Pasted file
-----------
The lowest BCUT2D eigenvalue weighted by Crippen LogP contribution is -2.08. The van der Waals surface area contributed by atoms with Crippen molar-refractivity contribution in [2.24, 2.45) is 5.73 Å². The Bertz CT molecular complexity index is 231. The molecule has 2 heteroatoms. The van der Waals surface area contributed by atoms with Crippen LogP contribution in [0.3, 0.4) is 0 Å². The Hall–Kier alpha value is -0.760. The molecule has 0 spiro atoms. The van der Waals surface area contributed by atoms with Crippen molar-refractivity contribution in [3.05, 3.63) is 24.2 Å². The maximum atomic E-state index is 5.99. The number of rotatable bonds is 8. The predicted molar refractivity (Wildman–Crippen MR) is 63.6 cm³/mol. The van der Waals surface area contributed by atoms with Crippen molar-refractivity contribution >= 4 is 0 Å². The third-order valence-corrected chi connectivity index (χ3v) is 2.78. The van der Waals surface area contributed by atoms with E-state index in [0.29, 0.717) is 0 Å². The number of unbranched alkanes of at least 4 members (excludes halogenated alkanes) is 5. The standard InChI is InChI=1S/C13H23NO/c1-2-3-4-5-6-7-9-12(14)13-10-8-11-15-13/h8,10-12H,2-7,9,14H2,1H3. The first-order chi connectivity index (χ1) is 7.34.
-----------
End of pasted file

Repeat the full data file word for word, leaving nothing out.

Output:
The lowest BCUT2D eigenvalue weighted by Crippen LogP contribution is -2.08. The van der Waals surface area contributed by atoms with Crippen molar-refractivity contribution in [2.24, 2.45) is 5.73 Å². The Bertz CT molecular complexity index is 231. The molecule has 2 heteroatoms. The van der Waals surface area contributed by atoms with Crippen LogP contribution in [0.3, 0.4) is 0 Å². The Hall–Kier alpha value is -0.760. The molecule has 0 spiro atoms. The van der Waals surface area contributed by atoms with Crippen molar-refractivity contribution in [3.05, 3.63) is 24.2 Å². The maximum atomic E-state index is 5.99. The number of rotatable bonds is 8. The predicted molar refractivity (Wildman–Crippen MR) is 63.6 cm³/mol. The van der Waals surface area contributed by atoms with Crippen molar-refractivity contribution >= 4 is 0 Å². The third-order valence-corrected chi connectivity index (χ3v) is 2.78. The van der Waals surface area contributed by atoms with E-state index in [0.29, 0.717) is 0 Å². The number of unbranched alkanes of at least 4 members (excludes halogenated alkanes) is 5. The standard InChI is InChI=1S/C13H23NO/c1-2-3-4-5-6-7-9-12(14)13-10-8-11-15-13/h8,10-12H,2-7,9,14H2,1H3. The first-order chi connectivity index (χ1) is 7.34.